I want to keep these XXS-links on my site as a reference to other developers. The might be useful for web masters to realise what kind of threat they are up against. The other reason I would like to keep the links on my site is because I would like to study how the search engines will respond to them. Will they for example be indexed by Google? Will they still work in the cached versions? It will be interesting to find out.

Update 2: We are happy to notice that DN also has fixed their security problems. Both sites managed to shut down their XSS-flaws in only 1-2 days which is really good.

By Jesper Lind

List of web sites vulnerable to XSS

Some time ago there was some proof of that Google had indexed an XSS-link pointing to the web site of FBI. (screendump).

Just as expected the threats of cross-site-scripting is now growing and ha.ckers.org writes about a german site which provides a top-list of web sites vulnerable to XSS-attacks.

As I understand it the list is quite useful for "black-hat"-optimizers which can use the vulnerabilities to inject their own code in the url:s, and in this way include their own portions of links and key words. To spam the SERPS in other words. Next to each site in the list there are PR-values so that they easily can choose which target might be rewarding.

The list is mostly featuring german adresses but there is also a danish web shop included. No Swedish adresses this far. That the well known sequrity company Verisign is on top of the list is rather alarming. The XSS-vector of this site I have not been able to try out since you have to contact the owners of the site for access.

But many of the security holes do work and the developers of the site provides examples with messages about their services – they offer advice on how to solve the issues.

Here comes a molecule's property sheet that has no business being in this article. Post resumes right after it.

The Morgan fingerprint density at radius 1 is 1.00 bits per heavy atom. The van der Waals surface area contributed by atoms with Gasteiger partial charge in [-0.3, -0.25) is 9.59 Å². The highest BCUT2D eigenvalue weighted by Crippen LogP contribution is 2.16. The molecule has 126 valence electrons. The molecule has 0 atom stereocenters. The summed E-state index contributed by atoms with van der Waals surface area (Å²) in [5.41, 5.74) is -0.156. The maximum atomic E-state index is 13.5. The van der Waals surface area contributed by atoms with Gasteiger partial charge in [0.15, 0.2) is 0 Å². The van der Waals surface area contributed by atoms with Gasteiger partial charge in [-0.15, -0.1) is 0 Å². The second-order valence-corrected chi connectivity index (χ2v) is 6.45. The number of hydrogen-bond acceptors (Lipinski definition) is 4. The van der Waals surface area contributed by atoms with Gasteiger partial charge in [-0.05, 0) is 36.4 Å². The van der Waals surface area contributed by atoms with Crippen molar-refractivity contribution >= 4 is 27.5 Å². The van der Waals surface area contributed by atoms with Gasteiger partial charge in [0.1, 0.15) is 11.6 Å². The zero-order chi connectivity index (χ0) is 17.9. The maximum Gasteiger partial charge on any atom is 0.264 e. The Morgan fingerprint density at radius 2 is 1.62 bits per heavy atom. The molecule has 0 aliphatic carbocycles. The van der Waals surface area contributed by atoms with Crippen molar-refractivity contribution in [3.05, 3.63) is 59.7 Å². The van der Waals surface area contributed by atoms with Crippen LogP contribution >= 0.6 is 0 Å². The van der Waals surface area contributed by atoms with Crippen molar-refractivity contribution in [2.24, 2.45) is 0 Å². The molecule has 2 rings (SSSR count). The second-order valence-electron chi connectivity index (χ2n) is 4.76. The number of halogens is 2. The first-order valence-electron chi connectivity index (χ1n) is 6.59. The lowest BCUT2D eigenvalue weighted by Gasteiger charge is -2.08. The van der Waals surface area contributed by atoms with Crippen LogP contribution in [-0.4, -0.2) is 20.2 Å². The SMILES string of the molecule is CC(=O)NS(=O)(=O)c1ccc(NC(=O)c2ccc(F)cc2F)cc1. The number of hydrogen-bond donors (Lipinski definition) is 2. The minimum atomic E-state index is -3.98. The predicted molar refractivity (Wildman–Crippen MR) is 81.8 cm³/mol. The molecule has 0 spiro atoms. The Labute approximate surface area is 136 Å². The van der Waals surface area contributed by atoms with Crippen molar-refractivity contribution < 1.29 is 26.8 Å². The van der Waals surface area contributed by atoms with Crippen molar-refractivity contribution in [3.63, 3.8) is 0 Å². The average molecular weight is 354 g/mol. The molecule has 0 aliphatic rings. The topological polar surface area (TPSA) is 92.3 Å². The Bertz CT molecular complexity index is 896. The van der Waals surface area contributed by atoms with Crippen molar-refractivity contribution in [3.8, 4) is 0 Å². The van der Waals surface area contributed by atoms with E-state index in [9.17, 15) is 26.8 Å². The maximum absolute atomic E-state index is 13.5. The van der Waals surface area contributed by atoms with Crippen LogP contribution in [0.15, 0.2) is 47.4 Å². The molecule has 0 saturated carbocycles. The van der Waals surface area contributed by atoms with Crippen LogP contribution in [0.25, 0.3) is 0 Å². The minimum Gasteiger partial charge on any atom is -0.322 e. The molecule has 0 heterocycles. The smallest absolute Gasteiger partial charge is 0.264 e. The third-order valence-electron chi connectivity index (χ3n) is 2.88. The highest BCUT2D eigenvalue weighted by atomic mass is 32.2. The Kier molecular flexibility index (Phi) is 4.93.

Since XSS-code is normal Javascript it is very hard to distinguish evil code from the ordinary. Every piece of script can be written with a great number of variation with for example the use of hexdecimal characters.

As long as the search engines continue to index these highjacked urls the problems will continue. There are not many site owners that are aware of these new type of attacks. The risk of being shut out of the search engines result is big if you got an vulnerability of this sort. A bad guy can start using them to distribute their own content that seems like it's coming from your domain.

By Jesper Lind

A class that generates passwords

This is an example of a class that generates passwords. I have used it for so long that i forgot where I found it originally. If you recognize the code, please let me know the origin and I will add a reference.
using System; using System.Data; using System.Configuration; using System.Web; using System.Text; using System.Web.Security; using System.Web.UI; using System.Web.UI.WebControls; using System.Web.UI.WebControls.WebParts; using System.Web.UI.HtmlControls; /// /// Summary description for PasswordGenerator /// public class PasswordGenerator : Page { private char[] characterArray; private Int32 passwordLength = 10; Random randNum = new Random(); public PasswordGenerator() { characterArray = "abcdefghijklmnopqrstuvwxyzABCDEFGHIJKLMNOPQRSTUVWXYZ0123456789".ToCharArray(); } private char GetRandomCharacter() { return this.characterArray[(int)((this.characterArray.GetUpperBound(0) + 1) * randNum.NextDouble())]; } public string Generate() { StringBuilder sb = new StringBuilder(); sb.Capacity = passwordLength; for (int count = 0; count <= passwordLength - 1; count++) { sb.Append(GetRandomCharacter()); } if ((sb != null)) { return sb.ToString(); } return string.Empty; } }
By Jesper Lind